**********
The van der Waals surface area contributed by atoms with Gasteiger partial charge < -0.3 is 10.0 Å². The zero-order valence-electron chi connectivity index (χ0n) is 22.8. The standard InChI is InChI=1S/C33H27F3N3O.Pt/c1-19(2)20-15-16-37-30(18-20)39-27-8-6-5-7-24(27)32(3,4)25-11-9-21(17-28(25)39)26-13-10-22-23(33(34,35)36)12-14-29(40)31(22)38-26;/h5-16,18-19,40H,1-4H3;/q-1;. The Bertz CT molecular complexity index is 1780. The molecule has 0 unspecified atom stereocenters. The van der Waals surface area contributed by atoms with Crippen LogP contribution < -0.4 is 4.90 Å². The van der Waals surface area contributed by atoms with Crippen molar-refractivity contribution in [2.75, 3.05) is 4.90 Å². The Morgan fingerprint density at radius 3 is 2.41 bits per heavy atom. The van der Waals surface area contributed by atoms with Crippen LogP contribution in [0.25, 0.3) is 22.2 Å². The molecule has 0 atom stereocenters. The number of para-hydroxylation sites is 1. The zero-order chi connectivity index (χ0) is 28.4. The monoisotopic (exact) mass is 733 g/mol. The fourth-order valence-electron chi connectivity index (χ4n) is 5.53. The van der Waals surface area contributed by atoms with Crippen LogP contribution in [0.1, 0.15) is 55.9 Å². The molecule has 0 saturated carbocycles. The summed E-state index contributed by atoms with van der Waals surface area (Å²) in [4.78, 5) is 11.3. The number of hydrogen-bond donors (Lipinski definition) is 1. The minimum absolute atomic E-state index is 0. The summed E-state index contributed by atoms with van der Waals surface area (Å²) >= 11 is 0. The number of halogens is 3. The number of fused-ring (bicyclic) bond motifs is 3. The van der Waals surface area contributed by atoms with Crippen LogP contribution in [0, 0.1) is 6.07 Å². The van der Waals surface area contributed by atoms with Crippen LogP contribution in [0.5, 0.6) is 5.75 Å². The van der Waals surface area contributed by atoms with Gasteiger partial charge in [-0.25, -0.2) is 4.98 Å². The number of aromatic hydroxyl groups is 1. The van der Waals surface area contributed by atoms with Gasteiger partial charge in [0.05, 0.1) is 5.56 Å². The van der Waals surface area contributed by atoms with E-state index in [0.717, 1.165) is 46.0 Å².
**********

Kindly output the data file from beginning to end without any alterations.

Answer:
The van der Waals surface area contributed by atoms with Gasteiger partial charge < -0.3 is 10.0 Å². The zero-order valence-electron chi connectivity index (χ0n) is 22.8. The standard InChI is InChI=1S/C33H27F3N3O.Pt/c1-19(2)20-15-16-37-30(18-20)39-27-8-6-5-7-24(27)32(3,4)25-11-9-21(17-28(25)39)26-13-10-22-23(33(34,35)36)12-14-29(40)31(22)38-26;/h5-16,18-19,40H,1-4H3;/q-1;. The Bertz CT molecular complexity index is 1780. The molecule has 0 unspecified atom stereocenters. The van der Waals surface area contributed by atoms with Crippen LogP contribution < -0.4 is 4.90 Å². The van der Waals surface area contributed by atoms with Crippen molar-refractivity contribution in [2.75, 3.05) is 4.90 Å². The Morgan fingerprint density at radius 3 is 2.41 bits per heavy atom. The van der Waals surface area contributed by atoms with Crippen LogP contribution in [0.25, 0.3) is 22.2 Å². The molecule has 0 atom stereocenters. The number of para-hydroxylation sites is 1. The zero-order chi connectivity index (χ0) is 28.4. The monoisotopic (exact) mass is 733 g/mol. The fourth-order valence-electron chi connectivity index (χ4n) is 5.53. The van der Waals surface area contributed by atoms with Crippen LogP contribution in [0.1, 0.15) is 55.9 Å². The molecule has 0 saturated carbocycles. The summed E-state index contributed by atoms with van der Waals surface area (Å²) in [4.78, 5) is 11.3. The number of hydrogen-bond donors (Lipinski definition) is 1. The minimum absolute atomic E-state index is 0. The summed E-state index contributed by atoms with van der Waals surface area (Å²) >= 11 is 0. The number of halogens is 3. The number of fused-ring (bicyclic) bond motifs is 3. The van der Waals surface area contributed by atoms with Crippen LogP contribution in [0, 0.1) is 6.07 Å². The van der Waals surface area contributed by atoms with Crippen LogP contribution in [0.5, 0.6) is 5.75 Å². The van der Waals surface area contributed by atoms with Gasteiger partial charge in [-0.25, -0.2) is 4.98 Å². The number of aromatic hydroxyl groups is 1. The van der Waals surface area contributed by atoms with Gasteiger partial charge in [0.05, 0.1) is 5.56 Å². The van der Waals surface area contributed by atoms with E-state index in [0.717, 1.165) is 46.0 Å².